The embedded stripe inside the larger bills will glow from a blacklight. So maybe a small battery operated fluorescent blacklight at the register that they can pass the bills over to verify the stripe. Also, the stripe tells what denomination the bills are as well, and is less awkward looking than holding every bill up to the light to check the stripe. Be cautioned though, and mostly for your female employees, blacklight and some clothing can make for an embarrassing situation…
Most biz around here won’t even accept $100 bills. After I got my first fake one, I didn’t go that far, but now we won’t accept $100’s without writing down number of the bill, plus name and Drivers License number of customer presenting it. ( A well-known customer we just write name only). We retain those numbers for only 7 days…until we know that bill has hit the bank. (We’re talking pen and paper only, no computers or POS involved) (That seems to calm some of our more paranoid customers)
I didn’t have any problems that I know of. Its been a few years since I’ve been in the biz but I try to keep up with it. Im mainly focused now on country clubs/bar stuff, and the blacklight is something ive come across in that industry. Havent seen it first hand yet, but might just go find a blacklight and give it a whirl… Personally I think just a small blacklight that you can lay on the counter when you’re busy that you can just pass a bill over quickly to see if the stripe glows is the direction I’m headed.
We have been spared too much trouble from counterfeit bills. We have only had one fake $10.00 in 12 years. Other businesses in our area have been hit with fake $50.00’s and $100.00’s so I guess we have just been lucky. One Monday morning about a year or so ago the teller in the commercial section of the bank showed us about a dozen counterfeit hundreds that all came in that morning in business deposits. Our bank is pretty good about alerting us what is being passed in the area and what to look for.
I teach all my employees to check the color shifting ink in the lower right corner of the newer bills. Of all the fake bills the bank has shown us, none of them have this feature. It is easy to check without being too obvious. We also have the pens they sell at Staples to check bills. I honestly don’t recall ever rejecting a bill because it was questionable so as I said, we have been lucky.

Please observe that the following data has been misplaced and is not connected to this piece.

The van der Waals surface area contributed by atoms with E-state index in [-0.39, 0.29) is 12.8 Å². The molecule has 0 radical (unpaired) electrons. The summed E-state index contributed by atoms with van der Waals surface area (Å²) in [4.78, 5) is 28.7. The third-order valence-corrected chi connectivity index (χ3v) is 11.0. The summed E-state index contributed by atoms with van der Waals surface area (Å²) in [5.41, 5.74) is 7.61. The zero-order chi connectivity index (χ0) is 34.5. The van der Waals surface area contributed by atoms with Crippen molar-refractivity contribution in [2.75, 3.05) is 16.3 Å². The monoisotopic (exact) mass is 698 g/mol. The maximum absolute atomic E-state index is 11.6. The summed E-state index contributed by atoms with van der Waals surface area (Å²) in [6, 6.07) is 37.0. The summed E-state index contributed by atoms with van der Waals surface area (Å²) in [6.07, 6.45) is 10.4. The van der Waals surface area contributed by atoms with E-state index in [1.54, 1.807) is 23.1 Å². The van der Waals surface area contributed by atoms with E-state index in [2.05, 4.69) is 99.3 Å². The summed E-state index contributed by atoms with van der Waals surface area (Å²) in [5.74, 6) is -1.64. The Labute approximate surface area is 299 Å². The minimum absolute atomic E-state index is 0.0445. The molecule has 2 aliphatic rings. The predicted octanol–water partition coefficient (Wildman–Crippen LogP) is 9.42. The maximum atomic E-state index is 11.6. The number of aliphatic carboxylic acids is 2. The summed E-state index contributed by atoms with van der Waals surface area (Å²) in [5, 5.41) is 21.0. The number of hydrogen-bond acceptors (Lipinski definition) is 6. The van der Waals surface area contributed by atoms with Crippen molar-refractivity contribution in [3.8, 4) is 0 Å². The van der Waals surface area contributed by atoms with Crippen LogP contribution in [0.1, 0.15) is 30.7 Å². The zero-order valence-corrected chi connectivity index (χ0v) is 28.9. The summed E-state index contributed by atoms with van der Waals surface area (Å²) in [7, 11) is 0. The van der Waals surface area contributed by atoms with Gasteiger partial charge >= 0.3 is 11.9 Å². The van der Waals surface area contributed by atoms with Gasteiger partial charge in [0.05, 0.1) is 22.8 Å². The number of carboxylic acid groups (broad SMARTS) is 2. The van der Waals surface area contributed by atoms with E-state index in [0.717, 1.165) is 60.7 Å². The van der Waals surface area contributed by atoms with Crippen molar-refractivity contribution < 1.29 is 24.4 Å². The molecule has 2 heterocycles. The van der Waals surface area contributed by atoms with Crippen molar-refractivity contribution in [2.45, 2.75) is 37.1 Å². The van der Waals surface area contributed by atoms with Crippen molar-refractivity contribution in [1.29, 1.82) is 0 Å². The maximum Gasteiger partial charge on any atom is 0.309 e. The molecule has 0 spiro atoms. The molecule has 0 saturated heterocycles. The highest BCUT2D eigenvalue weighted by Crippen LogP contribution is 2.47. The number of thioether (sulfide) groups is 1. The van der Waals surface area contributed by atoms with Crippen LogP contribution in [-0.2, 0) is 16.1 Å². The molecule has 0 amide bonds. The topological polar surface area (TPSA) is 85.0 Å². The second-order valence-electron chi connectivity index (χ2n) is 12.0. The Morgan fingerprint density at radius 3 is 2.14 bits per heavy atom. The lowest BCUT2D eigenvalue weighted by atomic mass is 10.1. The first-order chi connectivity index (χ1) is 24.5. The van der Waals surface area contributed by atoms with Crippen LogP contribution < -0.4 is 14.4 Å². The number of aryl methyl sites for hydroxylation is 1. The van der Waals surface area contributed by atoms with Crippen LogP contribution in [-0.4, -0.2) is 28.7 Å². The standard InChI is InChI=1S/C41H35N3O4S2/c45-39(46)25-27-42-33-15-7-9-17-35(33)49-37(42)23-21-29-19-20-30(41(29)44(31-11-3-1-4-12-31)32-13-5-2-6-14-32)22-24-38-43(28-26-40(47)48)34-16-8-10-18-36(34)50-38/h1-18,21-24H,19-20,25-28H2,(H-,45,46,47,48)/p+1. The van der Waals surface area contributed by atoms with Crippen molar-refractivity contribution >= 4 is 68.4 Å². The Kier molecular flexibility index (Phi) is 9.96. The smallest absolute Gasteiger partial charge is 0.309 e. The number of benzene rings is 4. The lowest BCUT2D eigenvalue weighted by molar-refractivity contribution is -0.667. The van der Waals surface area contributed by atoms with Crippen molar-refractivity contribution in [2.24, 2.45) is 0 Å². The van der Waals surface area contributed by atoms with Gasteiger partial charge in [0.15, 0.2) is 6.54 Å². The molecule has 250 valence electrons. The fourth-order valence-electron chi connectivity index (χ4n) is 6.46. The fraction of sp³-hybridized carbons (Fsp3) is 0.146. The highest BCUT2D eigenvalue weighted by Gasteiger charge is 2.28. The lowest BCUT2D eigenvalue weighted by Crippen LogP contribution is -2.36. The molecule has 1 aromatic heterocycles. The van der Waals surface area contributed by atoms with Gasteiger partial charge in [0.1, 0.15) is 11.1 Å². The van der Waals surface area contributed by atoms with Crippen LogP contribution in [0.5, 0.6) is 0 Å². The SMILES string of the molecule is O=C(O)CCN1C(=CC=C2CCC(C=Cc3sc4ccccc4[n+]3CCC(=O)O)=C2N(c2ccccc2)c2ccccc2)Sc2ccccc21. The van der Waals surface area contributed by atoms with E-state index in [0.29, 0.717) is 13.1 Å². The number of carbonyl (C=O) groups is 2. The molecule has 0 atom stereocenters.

I’ve have 4 or 5 in about 5 years. One was a washed out 5 made to look like a 100 so the pen didn’t work on it (it was a pretty good fake, but the face wasn’t there so upon careful inspection, it could hvae still been found). They have pens with the black light on them now, we use that for most of the bigger bills. We got a fake 5 once, it wans’t a very good one but it was busy… I mean, a 5 though, something you don’t expect.
Thanks everyone. I think this gives me enough to go on a starting point. It has been a few years since I have operated a shop and the amount of vigilance being practiced by retail businesses sure has increased greatly since then. My original bank for my business wanted to charge me a percentage on my cash deposits, citing the increased rate of counterfeiting - they are no longer my bank, btw.
Given this increased attention, I was trying to gauge whether the incidence rate had increased at the same rate. Based on the responses here, it sounds like a pretty familiar climate for me. We may occasionally have an issue, but it isn’t something we should deal with on a daily basis. I will put some basic controls and best practices in place, but I am not going to sweat it too much.
Fair point, but no they did not absorb any of the losses. They named a number of reasons, one of which was the counterfeit issue. They also defended the policy by saying it took a teller time to verify the count on the deposit. Although, I am sure they have and use a machine for that.
I have to acknowledge that the fee was very minimal. I cannot remember the exact percentage but I believe I figured it would cost me anywhere from 10-50 dollars a month. I explained I was going to be operating a primarily cash business and that would not work for me. They did not budge, so I moved all of my accounts to a local credit union. It seemed like every time I turned around they were looking to charge me something that had no basis in reality, this was simply the final straw.
We go 3 or 4 months with no issues and we then get 3 or 4 counterfeit bills in one month. Sometimes 10’s sometimes 20’s, and once it was a $50. Just a cost of doing business. Still a lot cheaper than getting skalped by the credit card processing companies.
I went with a credit union, I haven’t paid a dime for any banking since I opened two years ago. I remember shopping banks and CU’s… it was a headache. Glad I found a good one.
I had a banker state once that they get lots of fake bills when the county and state fairs roll into town… and almost each year I’ve gotten one during this time.
We had a rash of incidents around town about two months back, I was checking the police logs in the paper and 4 or 5 reports a day from various stores and food joints. One guy came in to use the phone one afternoon, he left his wallet behind. I noticed a rather green 20 poking out of it and opened it to find many counterfeit bills. Turned it over to the police and he was captured not long after. His id and everything was in there. Oops.